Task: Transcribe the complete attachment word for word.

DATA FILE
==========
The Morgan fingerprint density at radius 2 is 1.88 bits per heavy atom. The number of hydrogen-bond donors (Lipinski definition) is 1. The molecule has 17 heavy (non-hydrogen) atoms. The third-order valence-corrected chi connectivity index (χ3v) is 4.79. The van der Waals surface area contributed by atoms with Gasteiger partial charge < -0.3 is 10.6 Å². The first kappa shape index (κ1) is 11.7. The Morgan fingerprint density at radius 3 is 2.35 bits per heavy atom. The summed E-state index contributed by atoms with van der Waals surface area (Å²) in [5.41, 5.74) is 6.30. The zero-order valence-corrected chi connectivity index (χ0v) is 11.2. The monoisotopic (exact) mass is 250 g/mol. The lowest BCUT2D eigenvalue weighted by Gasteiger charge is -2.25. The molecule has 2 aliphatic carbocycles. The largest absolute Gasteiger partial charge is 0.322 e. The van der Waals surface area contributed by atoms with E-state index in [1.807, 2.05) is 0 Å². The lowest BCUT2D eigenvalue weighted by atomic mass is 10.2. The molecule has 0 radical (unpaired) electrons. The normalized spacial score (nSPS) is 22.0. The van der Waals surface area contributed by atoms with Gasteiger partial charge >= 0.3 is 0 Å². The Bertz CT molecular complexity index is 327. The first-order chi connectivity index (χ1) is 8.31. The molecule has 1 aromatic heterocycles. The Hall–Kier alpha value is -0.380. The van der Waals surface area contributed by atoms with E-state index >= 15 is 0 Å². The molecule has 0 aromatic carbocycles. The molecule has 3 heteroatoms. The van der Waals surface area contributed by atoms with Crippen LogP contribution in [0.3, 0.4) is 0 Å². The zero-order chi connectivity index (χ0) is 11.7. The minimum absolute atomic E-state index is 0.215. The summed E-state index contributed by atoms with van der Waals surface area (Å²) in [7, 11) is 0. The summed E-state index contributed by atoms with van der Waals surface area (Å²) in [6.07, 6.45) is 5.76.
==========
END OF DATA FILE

The Morgan fingerprint density at radius 2 is 1.88 bits per heavy atom. The number of hydrogen-bond donors (Lipinski definition) is 1. The molecule has 17 heavy (non-hydrogen) atoms. The third-order valence-corrected chi connectivity index (χ3v) is 4.79. The van der Waals surface area contributed by atoms with Gasteiger partial charge < -0.3 is 10.6 Å². The first kappa shape index (κ1) is 11.7. The Morgan fingerprint density at radius 3 is 2.35 bits per heavy atom. The summed E-state index contributed by atoms with van der Waals surface area (Å²) in [5.41, 5.74) is 6.30. The zero-order valence-corrected chi connectivity index (χ0v) is 11.2. The monoisotopic (exact) mass is 250 g/mol. The lowest BCUT2D eigenvalue weighted by Gasteiger charge is -2.25. The molecule has 2 aliphatic carbocycles. The largest absolute Gasteiger partial charge is 0.322 e. The van der Waals surface area contributed by atoms with E-state index in [1.807, 2.05) is 0 Å². The lowest BCUT2D eigenvalue weighted by atomic mass is 10.2. The molecule has 0 radical (unpaired) electrons. The normalized spacial score (nSPS) is 22.0. The van der Waals surface area contributed by atoms with Gasteiger partial charge >= 0.3 is 0 Å². The Bertz CT molecular complexity index is 327. The first-order chi connectivity index (χ1) is 8.31. The molecule has 1 aromatic heterocycles. The Hall–Kier alpha value is -0.380. The van der Waals surface area contributed by atoms with E-state index >= 15 is 0 Å². The molecule has 0 aromatic carbocycles. The molecule has 3 heteroatoms. The van der Waals surface area contributed by atoms with Crippen LogP contribution in [0.3, 0.4) is 0 Å². The zero-order chi connectivity index (χ0) is 11.7. The minimum absolute atomic E-state index is 0.215. The summed E-state index contributed by atoms with van der Waals surface area (Å²) in [7, 11) is 0. The summed E-state index contributed by atoms with van der Waals surface area (Å²) in [6.07, 6.45) is 5.76.